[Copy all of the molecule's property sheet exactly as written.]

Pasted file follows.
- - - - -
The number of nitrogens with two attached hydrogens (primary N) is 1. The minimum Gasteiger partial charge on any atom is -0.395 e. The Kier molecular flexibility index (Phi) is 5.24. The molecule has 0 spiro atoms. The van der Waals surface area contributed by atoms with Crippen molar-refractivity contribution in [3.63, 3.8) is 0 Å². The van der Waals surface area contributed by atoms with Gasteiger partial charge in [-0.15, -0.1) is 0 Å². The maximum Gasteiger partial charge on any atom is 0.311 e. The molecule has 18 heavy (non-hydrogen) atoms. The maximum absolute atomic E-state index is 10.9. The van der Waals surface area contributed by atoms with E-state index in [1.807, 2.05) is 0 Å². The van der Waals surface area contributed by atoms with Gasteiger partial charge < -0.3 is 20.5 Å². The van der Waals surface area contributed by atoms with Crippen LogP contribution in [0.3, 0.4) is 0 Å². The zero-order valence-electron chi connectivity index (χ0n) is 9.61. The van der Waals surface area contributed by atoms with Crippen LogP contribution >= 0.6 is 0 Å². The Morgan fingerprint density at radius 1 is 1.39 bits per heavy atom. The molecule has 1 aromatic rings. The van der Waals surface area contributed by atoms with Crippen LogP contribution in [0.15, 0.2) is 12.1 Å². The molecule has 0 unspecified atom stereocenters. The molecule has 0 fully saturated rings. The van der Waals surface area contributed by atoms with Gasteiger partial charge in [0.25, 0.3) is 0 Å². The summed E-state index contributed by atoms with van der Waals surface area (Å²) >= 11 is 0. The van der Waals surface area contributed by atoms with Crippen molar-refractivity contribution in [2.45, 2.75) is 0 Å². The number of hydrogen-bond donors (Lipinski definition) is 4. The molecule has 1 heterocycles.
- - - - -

The number of nitrogens with two attached hydrogens (primary N) is 1. The minimum Gasteiger partial charge on any atom is -0.395 e. The Kier molecular flexibility index (Phi) is 5.24. The molecule has 0 spiro atoms. The van der Waals surface area contributed by atoms with Crippen molar-refractivity contribution in [3.63, 3.8) is 0 Å². The van der Waals surface area contributed by atoms with Gasteiger partial charge in [-0.15, -0.1) is 0 Å². The maximum Gasteiger partial charge on any atom is 0.311 e. The molecule has 18 heavy (non-hydrogen) atoms. The maximum absolute atomic E-state index is 10.9. The van der Waals surface area contributed by atoms with E-state index in [1.807, 2.05) is 0 Å². The van der Waals surface area contributed by atoms with Gasteiger partial charge < -0.3 is 20.5 Å². The van der Waals surface area contributed by atoms with Crippen LogP contribution in [0.3, 0.4) is 0 Å². The zero-order valence-electron chi connectivity index (χ0n) is 9.61. The van der Waals surface area contributed by atoms with Crippen LogP contribution >= 0.6 is 0 Å². The Morgan fingerprint density at radius 1 is 1.39 bits per heavy atom. The molecule has 1 aromatic rings. The van der Waals surface area contributed by atoms with Crippen LogP contribution in [0.15, 0.2) is 12.1 Å². The molecule has 0 unspecified atom stereocenters. The molecule has 0 fully saturated rings. The van der Waals surface area contributed by atoms with Gasteiger partial charge in [0.25, 0.3) is 0 Å². The summed E-state index contributed by atoms with van der Waals surface area (Å²) >= 11 is 0. The van der Waals surface area contributed by atoms with Crippen molar-refractivity contribution in [2.45, 2.75) is 0 Å². The number of hydrogen-bond donors (Lipinski definition) is 4. The molecule has 1 heterocycles.